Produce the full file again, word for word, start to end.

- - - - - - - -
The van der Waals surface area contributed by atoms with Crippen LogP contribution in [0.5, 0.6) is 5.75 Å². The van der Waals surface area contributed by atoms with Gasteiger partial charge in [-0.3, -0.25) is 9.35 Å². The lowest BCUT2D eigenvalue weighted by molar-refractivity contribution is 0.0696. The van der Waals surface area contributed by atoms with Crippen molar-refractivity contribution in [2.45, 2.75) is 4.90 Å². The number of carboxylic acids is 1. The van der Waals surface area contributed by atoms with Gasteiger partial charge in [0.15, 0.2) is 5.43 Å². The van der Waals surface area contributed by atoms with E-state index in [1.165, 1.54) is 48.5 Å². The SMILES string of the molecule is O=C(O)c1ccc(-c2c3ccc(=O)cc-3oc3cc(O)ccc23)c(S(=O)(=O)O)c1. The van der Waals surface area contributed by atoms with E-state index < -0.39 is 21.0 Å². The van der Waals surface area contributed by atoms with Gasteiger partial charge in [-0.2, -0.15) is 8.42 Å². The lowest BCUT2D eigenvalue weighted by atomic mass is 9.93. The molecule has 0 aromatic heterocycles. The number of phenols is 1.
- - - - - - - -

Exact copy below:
The van der Waals surface area contributed by atoms with Crippen LogP contribution in [0.5, 0.6) is 5.75 Å². The van der Waals surface area contributed by atoms with Gasteiger partial charge in [-0.3, -0.25) is 9.35 Å². The lowest BCUT2D eigenvalue weighted by molar-refractivity contribution is 0.0696. The van der Waals surface area contributed by atoms with Crippen molar-refractivity contribution in [2.45, 2.75) is 4.90 Å². The number of carboxylic acids is 1. The van der Waals surface area contributed by atoms with Gasteiger partial charge in [0.15, 0.2) is 5.43 Å². The van der Waals surface area contributed by atoms with E-state index in [1.165, 1.54) is 48.5 Å². The SMILES string of the molecule is O=C(O)c1ccc(-c2c3ccc(=O)cc-3oc3cc(O)ccc23)c(S(=O)(=O)O)c1. The van der Waals surface area contributed by atoms with E-state index < -0.39 is 21.0 Å². The van der Waals surface area contributed by atoms with Gasteiger partial charge in [-0.2, -0.15) is 8.42 Å². The lowest BCUT2D eigenvalue weighted by atomic mass is 9.93. The molecule has 0 aromatic heterocycles. The number of phenols is 1.